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Video startups Zefr and Mitu have hired new leaders

Mitu, a Latino-targeted video network, gets a new CEO; Zefr, a YouTube ad service, gets a new president.

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Digital video, as you may have heard, is big and going to get bigger. So let’s quickly check in with two LA-based video startups that are shuffling executives as part of their “let’s get bigger, too” strategy:

  • Mitu, a video network that specializes in stuff made for and about Latinos, has hired Herb Scannell as its new CEO. He replaces co-founder Roy Burstin; Beatriz Acevedo, Mitu’s other founder, stays on as president.
  • Zefr, a company that helps advertisers target users on YouTube, has hired Toby Byrne, the former head of ad sales for Fox Networks, as its president. He’ll report to founder/CEOs Zach James and Rich Raddon.

More details:

If you’ve been paying attention to digital video for a long time, you’ll remember that this is Scannell’s second time running a startup: Ten years ago, he was the CEO of Next New Networks, a YouTube-era startup that ultimately sold to ... YouTube.

He also has lots of traditional TV experience, with stints at Viacom and most recently as president of BBC America.

Scannell says he thinks he can help Mitu, which says it currently generates 650 million “content views” per month, grow its core business and start branching out into new ones, like events, licensing and movies.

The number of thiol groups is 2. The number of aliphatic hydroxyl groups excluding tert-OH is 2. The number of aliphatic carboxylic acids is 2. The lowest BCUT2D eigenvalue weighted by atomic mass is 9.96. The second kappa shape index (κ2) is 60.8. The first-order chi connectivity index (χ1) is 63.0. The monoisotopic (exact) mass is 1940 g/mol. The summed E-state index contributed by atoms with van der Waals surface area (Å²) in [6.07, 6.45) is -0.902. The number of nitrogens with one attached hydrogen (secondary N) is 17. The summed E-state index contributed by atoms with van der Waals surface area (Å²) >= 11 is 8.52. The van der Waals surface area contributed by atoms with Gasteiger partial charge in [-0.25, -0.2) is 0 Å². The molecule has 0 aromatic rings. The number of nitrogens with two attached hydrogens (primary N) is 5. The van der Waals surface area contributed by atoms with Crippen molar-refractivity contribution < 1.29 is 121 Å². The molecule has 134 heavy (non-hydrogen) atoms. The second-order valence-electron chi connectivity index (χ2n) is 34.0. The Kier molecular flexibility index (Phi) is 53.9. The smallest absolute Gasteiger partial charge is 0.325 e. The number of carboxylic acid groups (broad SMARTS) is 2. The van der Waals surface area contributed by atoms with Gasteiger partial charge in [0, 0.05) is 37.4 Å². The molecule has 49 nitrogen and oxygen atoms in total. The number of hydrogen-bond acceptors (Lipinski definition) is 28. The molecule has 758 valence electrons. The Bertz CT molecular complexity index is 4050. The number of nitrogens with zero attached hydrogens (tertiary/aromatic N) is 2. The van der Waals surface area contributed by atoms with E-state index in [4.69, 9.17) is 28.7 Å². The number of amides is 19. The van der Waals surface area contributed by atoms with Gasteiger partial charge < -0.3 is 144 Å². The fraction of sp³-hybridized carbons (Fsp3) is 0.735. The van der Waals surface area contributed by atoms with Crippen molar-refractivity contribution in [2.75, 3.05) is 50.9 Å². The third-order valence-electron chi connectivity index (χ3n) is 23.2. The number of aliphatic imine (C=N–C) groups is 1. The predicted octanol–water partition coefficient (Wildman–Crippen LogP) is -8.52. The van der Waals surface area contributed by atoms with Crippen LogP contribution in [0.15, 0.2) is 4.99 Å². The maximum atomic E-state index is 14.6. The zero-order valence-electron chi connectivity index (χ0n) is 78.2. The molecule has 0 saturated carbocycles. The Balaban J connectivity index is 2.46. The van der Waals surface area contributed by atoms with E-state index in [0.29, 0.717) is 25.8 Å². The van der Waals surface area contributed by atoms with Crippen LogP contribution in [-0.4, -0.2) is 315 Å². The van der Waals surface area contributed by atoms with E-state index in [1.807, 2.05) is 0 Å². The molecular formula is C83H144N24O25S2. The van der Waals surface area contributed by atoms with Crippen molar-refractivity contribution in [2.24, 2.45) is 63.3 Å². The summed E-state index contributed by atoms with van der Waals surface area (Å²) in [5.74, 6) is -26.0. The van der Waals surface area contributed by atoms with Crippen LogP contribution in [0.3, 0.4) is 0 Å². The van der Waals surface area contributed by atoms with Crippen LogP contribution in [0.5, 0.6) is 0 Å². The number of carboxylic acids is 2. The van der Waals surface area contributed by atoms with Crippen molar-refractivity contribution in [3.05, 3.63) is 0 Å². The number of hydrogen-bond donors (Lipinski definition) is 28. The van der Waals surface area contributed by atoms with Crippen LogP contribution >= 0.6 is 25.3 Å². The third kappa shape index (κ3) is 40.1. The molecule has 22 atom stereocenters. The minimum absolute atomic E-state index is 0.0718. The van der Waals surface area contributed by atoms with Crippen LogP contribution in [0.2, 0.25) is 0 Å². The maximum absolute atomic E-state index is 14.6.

It’s worth noting that one of Mitu’s primary backers is Upfront Ventures, one of the investors that was deeply involved in Maker Studios, the video company that Disney bought for (eventually) around $700 million. Maker replaced its CEO/co-founder about a year before that deal closed.

Zefr, meanwhile, has tried on a few different identities over the course of its eight-year history. It started out as a movie clip company, then morphed into a business that helped rights owners claim their stuff on YouTube.

Most recently it has been helping advertisers track audiences they want to target on YouTube. Its selling point is that it helps track users based on the content of the videos they watch, not their demography, which is the way YouTube generally sells its audience.

James’s job is to help accelerate that part of Zefr’s business, while making it more profitable: He wants the company to shift its focus from a service business — finding particular audiences for advertisers and helping them buy ads — to an automated one, where advertisers just use Zefr’s software to find the audiences and then handle the ad-buying on their own.


This article originally appeared on Recode.net.